"This is crazy," Zeke muttered, pressing close. His blue eyes swept nervously over the crowd. "Jeb told me about places like this. We have to find the others and get them out now, before someone shoots us in the back for no reason." I nodded. "The raiders said something about Jackal 'putting on a show' at the Floating Pit," I mused. "He's the one we want. If we find him, we'll probably find the others."
"Right. So, we have to find the Floating Pit." Zeke looked around, noticed a dark, wild-haired woman walking toward us, and sighed.
"Excuse me," he said, reaching out to stop her. "Would you help us, please?" She jerked back, eyes narrowing as she raked Zeke up and down, then her thin lips curved into a smile.
"Excuse me?" she mocked, her voice high and nasal.
"Excuse me, the boy says. Oh, well, how polite and proper.
Makes me feel like a lady again." The grin grew wider, showing missing teeth. "How can I help you, polite boy?"
"We're looking for the Floating Pit," Zeke said calmly, ignoring the way she leered at him, her tongue f licking through the spaces in her teeth. "Can you tell us where it is?"
"I could." The woman stepped closer. "Or I could show you where it is. How 'bout it, boy? I wasn't going myself-
Jackal's little shows are a bit much for me-but for you, I'd make an exception, hey?"
I stepped up beside Zeke, resisting the urge to growl. "Just directions, if you don't mind," I said pleasantly, with an un-dertone that warned get away from him or I'll tear your throat out.
The woman snickered and drew back.
"Ah, well, that's too bad. I would've made it worth your while." She sniffed and pointed down a catwalk, where a group of people were already headed. "Just follow that path till you reach the Pit. It'll be all lit up this time of night. You really can't miss it."
"Thank you," Zeke said, and the woman cackled, holding her hand to her heart.
"Such manners," she said, pretending to wipe away a tear.
"If only my slug of a man spouted that poetry, I might actually want to stay with him. Well, have fun, you two. This is your first show, eh?" She snickered again and brushed past us, shaking her head, calling back over her shoulder. "You might want to bring something to throw up in." Zeke and I exchanged a worried glance.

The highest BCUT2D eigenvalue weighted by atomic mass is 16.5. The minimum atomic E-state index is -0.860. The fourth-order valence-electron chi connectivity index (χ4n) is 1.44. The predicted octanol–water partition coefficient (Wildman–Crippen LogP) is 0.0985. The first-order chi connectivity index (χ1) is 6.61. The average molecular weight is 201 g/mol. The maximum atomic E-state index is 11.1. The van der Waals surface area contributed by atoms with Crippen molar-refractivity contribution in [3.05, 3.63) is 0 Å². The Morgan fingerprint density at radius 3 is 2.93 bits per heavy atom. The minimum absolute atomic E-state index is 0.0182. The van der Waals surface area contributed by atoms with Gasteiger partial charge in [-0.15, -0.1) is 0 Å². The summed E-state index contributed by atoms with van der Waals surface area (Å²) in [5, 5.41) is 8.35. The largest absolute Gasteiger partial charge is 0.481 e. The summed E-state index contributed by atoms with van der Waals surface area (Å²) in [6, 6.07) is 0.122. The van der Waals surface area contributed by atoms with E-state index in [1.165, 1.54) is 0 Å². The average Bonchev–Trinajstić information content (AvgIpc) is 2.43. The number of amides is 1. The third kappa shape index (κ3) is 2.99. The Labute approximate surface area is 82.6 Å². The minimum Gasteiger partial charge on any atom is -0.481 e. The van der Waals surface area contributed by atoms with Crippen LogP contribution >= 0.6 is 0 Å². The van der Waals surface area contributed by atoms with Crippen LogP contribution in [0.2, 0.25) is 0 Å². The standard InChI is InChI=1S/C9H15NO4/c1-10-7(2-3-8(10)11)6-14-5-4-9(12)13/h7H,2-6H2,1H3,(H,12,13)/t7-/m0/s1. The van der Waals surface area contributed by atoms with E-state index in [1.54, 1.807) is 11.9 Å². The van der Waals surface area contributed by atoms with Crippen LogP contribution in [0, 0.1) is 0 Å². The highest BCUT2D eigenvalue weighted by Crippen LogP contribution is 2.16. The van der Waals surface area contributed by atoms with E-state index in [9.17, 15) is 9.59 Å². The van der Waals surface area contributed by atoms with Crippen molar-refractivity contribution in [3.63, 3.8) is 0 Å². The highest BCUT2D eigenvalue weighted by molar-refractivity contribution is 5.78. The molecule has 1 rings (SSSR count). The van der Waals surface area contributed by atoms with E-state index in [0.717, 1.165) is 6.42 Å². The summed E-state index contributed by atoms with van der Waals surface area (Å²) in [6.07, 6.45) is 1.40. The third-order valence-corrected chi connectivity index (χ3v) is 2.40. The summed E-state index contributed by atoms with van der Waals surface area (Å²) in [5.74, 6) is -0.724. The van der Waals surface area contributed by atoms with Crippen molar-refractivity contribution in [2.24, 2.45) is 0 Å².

"That sounds ominous," I muttered.
The woman was right, the Floating Pit was impossible to miss. Standing on a street corner, the square stone building wasn't as tall as the skyscrapers around it, but the towering, neon red CHI AGO sign next to the entrance glowed brilliantly against the darkness. Besides missing its letter C, the sign was full of holes and cracks. But despite the damage, it still functioned. For what purpose, I had no idea.
"I guess that's the Floating Pit?" Zeke muttered, watching raiders crowd through the door. Since the first f loor was underwater, the walkway connected to a wooden platform that led inside the building. "Doesn't look like a pit to me. And the sign says Chicago. You'd think they'd call it something different."
"I'm guessing literacy isn't high on a raider's priority list," I murmured as we approached the building, craning my neck to gaze up at the sign. Looking down, I saw an overhang shimmering beneath the water, probably where the original doors would be. The entrance into the building was an arched stone frame with no hinges or doors, making me think it must've been a window at one point.
More walkways and bridges covered the f looded front hall of the building. I couldn't see the first level, but stairwells rose out of the water and ran up to second story balconies, where the crowd was headed. We followed them up the stairs and through the doors into a dimly lit arena, where anticipation hung thick on the air and in the crowds milling about the room.